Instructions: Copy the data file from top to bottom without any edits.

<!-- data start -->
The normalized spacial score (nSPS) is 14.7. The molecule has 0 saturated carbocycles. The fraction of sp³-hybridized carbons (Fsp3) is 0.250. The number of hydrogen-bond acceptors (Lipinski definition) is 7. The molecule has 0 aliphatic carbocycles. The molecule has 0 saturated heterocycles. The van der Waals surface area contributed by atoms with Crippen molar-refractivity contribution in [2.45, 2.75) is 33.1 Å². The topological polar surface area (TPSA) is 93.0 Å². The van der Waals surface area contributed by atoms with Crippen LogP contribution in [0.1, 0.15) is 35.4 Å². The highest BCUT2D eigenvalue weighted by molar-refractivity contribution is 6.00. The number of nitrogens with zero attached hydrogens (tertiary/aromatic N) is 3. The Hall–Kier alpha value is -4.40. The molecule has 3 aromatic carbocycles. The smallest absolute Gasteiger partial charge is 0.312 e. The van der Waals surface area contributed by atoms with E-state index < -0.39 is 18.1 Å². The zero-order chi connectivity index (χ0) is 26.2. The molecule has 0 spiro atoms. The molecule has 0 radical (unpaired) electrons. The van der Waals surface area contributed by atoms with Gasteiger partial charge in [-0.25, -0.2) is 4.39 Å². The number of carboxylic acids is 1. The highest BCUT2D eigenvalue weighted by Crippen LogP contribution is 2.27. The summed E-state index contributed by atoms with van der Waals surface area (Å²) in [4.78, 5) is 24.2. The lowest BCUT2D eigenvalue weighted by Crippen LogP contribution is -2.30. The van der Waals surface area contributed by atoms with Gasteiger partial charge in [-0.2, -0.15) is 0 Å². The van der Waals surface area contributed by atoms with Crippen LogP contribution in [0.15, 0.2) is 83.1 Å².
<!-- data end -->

The normalized spacial score (nSPS) is 14.7. The molecule has 0 saturated carbocycles. The fraction of sp³-hybridized carbons (Fsp3) is 0.250. The number of hydrogen-bond acceptors (Lipinski definition) is 7. The molecule has 0 aliphatic carbocycles. The molecule has 0 saturated heterocycles. The van der Waals surface area contributed by atoms with Crippen molar-refractivity contribution in [2.45, 2.75) is 33.1 Å². The topological polar surface area (TPSA) is 93.0 Å². The van der Waals surface area contributed by atoms with Crippen LogP contribution in [0.1, 0.15) is 35.4 Å². The highest BCUT2D eigenvalue weighted by molar-refractivity contribution is 6.00. The number of nitrogens with zero attached hydrogens (tertiary/aromatic N) is 3. The Hall–Kier alpha value is -4.40. The molecule has 3 aromatic carbocycles. The smallest absolute Gasteiger partial charge is 0.312 e. The van der Waals surface area contributed by atoms with E-state index < -0.39 is 18.1 Å². The zero-order chi connectivity index (χ0) is 26.2. The molecule has 0 spiro atoms. The molecule has 0 radical (unpaired) electrons. The van der Waals surface area contributed by atoms with Gasteiger partial charge in [-0.25, -0.2) is 4.39 Å². The number of carboxylic acids is 1. The highest BCUT2D eigenvalue weighted by Crippen LogP contribution is 2.27. The summed E-state index contributed by atoms with van der Waals surface area (Å²) in [4.78, 5) is 24.2. The lowest BCUT2D eigenvalue weighted by Crippen LogP contribution is -2.30. The van der Waals surface area contributed by atoms with Gasteiger partial charge in [-0.2, -0.15) is 0 Å². The van der Waals surface area contributed by atoms with Crippen LogP contribution in [0.15, 0.2) is 83.1 Å².